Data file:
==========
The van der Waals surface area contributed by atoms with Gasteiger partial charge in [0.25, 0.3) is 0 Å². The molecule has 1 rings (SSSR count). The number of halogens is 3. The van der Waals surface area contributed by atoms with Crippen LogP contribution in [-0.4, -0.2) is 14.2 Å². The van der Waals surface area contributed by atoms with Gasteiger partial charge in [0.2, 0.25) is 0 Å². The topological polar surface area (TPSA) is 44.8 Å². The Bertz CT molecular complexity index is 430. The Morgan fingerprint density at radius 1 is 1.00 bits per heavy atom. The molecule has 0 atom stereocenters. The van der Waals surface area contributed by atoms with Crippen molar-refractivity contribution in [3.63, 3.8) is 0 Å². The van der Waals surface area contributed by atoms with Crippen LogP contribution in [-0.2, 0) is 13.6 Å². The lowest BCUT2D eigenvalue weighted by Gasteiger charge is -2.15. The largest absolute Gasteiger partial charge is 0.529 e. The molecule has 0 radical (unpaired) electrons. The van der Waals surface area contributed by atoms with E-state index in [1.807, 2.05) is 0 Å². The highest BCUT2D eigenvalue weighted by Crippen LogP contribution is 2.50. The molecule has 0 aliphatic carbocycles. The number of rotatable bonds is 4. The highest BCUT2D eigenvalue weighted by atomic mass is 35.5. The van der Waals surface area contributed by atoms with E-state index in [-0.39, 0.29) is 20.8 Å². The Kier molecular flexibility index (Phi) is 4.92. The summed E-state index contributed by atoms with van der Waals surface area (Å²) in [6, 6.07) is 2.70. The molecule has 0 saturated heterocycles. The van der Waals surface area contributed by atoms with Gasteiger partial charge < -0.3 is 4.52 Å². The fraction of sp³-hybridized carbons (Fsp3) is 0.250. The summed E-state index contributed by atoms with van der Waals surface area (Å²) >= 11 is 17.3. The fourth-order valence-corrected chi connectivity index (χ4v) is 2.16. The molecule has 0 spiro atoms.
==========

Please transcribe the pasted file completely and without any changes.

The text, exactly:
The van der Waals surface area contributed by atoms with Gasteiger partial charge in [0.25, 0.3) is 0 Å². The molecule has 1 rings (SSSR count). The number of halogens is 3. The van der Waals surface area contributed by atoms with Crippen LogP contribution in [-0.4, -0.2) is 14.2 Å². The van der Waals surface area contributed by atoms with Gasteiger partial charge in [0.2, 0.25) is 0 Å². The topological polar surface area (TPSA) is 44.8 Å². The Bertz CT molecular complexity index is 430. The Morgan fingerprint density at radius 1 is 1.00 bits per heavy atom. The molecule has 0 atom stereocenters. The van der Waals surface area contributed by atoms with Crippen molar-refractivity contribution in [3.63, 3.8) is 0 Å². The van der Waals surface area contributed by atoms with Crippen LogP contribution in [-0.2, 0) is 13.6 Å². The lowest BCUT2D eigenvalue weighted by Gasteiger charge is -2.15. The largest absolute Gasteiger partial charge is 0.529 e. The molecule has 0 radical (unpaired) electrons. The van der Waals surface area contributed by atoms with E-state index in [1.807, 2.05) is 0 Å². The highest BCUT2D eigenvalue weighted by Crippen LogP contribution is 2.50. The molecule has 0 aliphatic carbocycles. The number of rotatable bonds is 4. The highest BCUT2D eigenvalue weighted by atomic mass is 35.5. The van der Waals surface area contributed by atoms with E-state index in [-0.39, 0.29) is 20.8 Å². The Kier molecular flexibility index (Phi) is 4.92. The summed E-state index contributed by atoms with van der Waals surface area (Å²) in [6, 6.07) is 2.70. The molecule has 0 saturated heterocycles. The van der Waals surface area contributed by atoms with Gasteiger partial charge < -0.3 is 4.52 Å². The fraction of sp³-hybridized carbons (Fsp3) is 0.250. The summed E-state index contributed by atoms with van der Waals surface area (Å²) >= 11 is 17.3. The fourth-order valence-corrected chi connectivity index (χ4v) is 2.16. The molecule has 0 spiro atoms.